I went to see Kethend the next day. She lived on a large ranch surrounded by orange groves. The ranch house was ridiculously oversized and blindingly white. She had a smile on her face when I approached that did not last for long. She was an ugly crier and let the tears flow freely down her cheeks. I decided to not give her all of the grim details. I simply said that he was an innocent and good man that got involved with Ulric. They got into an argument and there was an accident. I told her that the authorities had placed Ulric under arrest and that he had confessed, so she did get justice for her deceased boyfriend. She tried to give me more money but I told her that she had already paid me for three days, which only took me two. She would not take no for an answer and put a pouch in my hand with a modest amount of gold in it. I thanked her, gave her my condolences, and left.

I found out in the coming days Big Brylk had been arrested, as well as most of his gang. I had received word that there was a hit put out for me with a large sum backing it, which was understandable given the circumstances. I probably cost them a lot of money.

I also found out that Maya, my saviour, tried to cash out Asher’s winnings by disguising herself as him. Not only were there no winnings to collect, because it had been revealed that the race was fixed, but she was arrested under suspicion for fraudulent activity. I knew she would find her way out of it but the situation did put a smile on my face.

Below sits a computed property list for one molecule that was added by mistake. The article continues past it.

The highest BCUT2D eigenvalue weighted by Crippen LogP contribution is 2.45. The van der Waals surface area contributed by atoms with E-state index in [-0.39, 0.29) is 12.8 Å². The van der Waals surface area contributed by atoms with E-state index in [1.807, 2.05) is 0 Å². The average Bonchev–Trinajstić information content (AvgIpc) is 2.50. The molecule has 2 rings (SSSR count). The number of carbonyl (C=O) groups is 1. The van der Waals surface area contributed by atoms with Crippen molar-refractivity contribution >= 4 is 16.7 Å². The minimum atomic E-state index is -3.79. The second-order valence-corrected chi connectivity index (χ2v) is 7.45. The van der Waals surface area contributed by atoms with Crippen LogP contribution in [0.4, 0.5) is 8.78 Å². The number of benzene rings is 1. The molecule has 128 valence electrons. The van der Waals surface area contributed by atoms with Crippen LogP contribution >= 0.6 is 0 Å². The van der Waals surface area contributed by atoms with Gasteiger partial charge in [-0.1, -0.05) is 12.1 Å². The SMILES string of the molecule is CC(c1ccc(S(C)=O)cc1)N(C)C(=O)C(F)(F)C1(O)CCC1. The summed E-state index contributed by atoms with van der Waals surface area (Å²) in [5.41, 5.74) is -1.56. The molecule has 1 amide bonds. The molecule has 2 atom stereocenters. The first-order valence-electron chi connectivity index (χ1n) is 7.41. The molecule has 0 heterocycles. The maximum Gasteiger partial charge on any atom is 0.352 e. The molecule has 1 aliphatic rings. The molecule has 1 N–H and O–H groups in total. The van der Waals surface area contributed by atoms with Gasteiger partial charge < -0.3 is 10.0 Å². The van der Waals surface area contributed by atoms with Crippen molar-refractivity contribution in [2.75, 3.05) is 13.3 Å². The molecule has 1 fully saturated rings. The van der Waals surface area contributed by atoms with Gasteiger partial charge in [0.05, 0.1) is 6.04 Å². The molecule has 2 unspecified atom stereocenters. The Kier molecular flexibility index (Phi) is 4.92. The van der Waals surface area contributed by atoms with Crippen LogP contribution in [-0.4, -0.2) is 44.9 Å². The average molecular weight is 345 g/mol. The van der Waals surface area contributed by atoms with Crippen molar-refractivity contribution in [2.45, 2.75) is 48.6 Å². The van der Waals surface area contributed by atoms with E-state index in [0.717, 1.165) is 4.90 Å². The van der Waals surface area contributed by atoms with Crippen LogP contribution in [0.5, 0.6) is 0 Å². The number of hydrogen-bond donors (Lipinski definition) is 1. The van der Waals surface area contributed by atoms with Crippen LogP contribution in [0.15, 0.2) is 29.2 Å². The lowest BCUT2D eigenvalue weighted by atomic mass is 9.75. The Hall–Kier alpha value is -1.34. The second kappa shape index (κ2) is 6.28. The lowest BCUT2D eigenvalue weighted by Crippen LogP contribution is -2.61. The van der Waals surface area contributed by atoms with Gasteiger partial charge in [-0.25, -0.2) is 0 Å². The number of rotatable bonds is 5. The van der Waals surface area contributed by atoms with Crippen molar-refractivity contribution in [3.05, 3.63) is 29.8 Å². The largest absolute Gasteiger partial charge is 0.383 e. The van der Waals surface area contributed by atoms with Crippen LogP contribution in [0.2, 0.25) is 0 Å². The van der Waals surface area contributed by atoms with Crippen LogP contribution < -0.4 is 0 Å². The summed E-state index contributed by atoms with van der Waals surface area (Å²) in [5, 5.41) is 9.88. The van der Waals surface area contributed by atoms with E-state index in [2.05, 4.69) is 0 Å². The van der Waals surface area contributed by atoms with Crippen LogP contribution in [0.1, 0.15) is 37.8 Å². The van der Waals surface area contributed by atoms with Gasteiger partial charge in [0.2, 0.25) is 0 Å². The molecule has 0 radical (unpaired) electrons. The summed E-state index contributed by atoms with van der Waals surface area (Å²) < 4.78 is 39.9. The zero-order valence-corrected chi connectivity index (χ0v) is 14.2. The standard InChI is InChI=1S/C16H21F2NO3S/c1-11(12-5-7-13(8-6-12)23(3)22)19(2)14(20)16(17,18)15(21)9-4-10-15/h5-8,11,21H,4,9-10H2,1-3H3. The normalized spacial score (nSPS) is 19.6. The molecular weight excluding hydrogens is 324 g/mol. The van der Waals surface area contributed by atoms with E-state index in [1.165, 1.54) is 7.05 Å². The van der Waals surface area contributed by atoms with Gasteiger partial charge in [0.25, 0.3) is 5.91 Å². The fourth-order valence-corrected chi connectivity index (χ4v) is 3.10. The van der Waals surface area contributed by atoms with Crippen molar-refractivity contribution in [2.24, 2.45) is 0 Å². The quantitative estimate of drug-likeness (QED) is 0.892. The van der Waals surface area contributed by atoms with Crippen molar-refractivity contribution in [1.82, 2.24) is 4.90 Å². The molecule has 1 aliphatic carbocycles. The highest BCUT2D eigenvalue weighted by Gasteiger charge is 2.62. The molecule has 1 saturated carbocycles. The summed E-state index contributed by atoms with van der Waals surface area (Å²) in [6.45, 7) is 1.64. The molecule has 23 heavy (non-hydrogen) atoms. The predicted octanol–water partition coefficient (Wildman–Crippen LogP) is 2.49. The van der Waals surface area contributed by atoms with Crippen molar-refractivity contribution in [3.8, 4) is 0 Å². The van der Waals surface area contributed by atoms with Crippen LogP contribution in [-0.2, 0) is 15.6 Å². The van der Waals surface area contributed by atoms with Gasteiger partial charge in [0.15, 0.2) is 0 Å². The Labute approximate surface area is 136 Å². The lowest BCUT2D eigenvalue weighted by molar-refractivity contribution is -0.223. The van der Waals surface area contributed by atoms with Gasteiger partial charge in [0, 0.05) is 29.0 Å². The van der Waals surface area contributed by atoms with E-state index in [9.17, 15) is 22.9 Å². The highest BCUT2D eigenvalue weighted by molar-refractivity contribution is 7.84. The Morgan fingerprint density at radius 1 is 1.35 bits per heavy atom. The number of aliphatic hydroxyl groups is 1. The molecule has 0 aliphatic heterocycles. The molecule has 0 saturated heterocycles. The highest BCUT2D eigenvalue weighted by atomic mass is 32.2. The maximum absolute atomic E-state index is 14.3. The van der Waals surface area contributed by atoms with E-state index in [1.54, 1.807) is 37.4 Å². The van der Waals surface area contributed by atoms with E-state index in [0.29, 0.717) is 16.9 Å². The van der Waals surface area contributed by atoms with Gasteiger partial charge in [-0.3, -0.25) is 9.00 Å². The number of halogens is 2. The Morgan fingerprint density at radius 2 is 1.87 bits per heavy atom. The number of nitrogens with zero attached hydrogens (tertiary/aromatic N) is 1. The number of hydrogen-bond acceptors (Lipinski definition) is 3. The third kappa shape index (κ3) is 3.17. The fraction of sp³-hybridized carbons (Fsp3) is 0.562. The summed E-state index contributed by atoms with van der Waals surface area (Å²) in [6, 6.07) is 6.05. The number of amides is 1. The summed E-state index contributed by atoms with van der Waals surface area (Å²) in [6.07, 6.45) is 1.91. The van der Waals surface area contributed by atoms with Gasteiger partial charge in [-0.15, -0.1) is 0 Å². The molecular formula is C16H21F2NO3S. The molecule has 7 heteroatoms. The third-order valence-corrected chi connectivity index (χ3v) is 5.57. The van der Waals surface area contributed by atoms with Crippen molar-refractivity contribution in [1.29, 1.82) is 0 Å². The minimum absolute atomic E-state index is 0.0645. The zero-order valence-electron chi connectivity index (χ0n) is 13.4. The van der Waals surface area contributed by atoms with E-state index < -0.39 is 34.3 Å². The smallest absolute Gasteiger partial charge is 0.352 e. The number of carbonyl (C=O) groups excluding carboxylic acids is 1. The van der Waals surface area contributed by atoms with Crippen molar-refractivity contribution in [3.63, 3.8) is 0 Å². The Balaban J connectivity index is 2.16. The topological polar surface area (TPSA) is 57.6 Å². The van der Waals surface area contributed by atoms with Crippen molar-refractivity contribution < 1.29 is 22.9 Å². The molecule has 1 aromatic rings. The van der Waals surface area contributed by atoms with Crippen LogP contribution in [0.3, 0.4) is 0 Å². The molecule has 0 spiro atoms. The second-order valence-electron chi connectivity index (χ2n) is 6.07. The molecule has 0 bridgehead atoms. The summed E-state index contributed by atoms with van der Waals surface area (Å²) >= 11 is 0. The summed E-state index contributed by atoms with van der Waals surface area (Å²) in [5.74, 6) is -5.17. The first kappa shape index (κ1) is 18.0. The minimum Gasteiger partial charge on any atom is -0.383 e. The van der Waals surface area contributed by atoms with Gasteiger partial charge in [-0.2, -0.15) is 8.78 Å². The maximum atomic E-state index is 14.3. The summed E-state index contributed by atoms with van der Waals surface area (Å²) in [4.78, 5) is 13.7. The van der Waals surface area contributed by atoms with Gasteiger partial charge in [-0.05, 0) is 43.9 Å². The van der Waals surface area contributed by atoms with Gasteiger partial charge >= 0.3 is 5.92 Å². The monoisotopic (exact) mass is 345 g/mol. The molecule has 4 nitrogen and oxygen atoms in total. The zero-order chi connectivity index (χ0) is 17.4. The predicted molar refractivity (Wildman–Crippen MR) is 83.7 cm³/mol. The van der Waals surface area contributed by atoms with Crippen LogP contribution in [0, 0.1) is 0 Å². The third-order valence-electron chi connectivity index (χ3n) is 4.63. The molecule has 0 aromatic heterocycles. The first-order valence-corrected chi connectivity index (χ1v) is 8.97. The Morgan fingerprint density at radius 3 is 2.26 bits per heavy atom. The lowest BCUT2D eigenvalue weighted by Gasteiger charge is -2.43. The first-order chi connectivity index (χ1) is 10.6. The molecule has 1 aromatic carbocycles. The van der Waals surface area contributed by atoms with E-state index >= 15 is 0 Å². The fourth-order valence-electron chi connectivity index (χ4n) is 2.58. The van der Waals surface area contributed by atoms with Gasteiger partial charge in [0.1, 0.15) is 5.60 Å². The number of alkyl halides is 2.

I was in the process of packing up my things and getting ready to leave. My time in Cardy Vale was up and I needed to move on before someone tried to cash in on Big Brylk’s offer. I was lucky to not have many possessions to speak of. I used Kethend’s payment to get another endless flask, cigarettes, a wand, and a new dagger. I had ten gold when all was said and done, just like when this all started. I hopped on a cart from a friendly radish farmer named Todd and set off for Afnan River Junction.

~Chris Joy

Thank you so much for reading. I hope you like it and please comment if you have any suggestions, edits, or just to tell me what you thought about it. I am going to start another episode of Rex Cabernet soon, shooting for next week. So far the working title is “The Maerelian Phoenix.”

Categories: Fiction, Short StoryTags: , , , , ,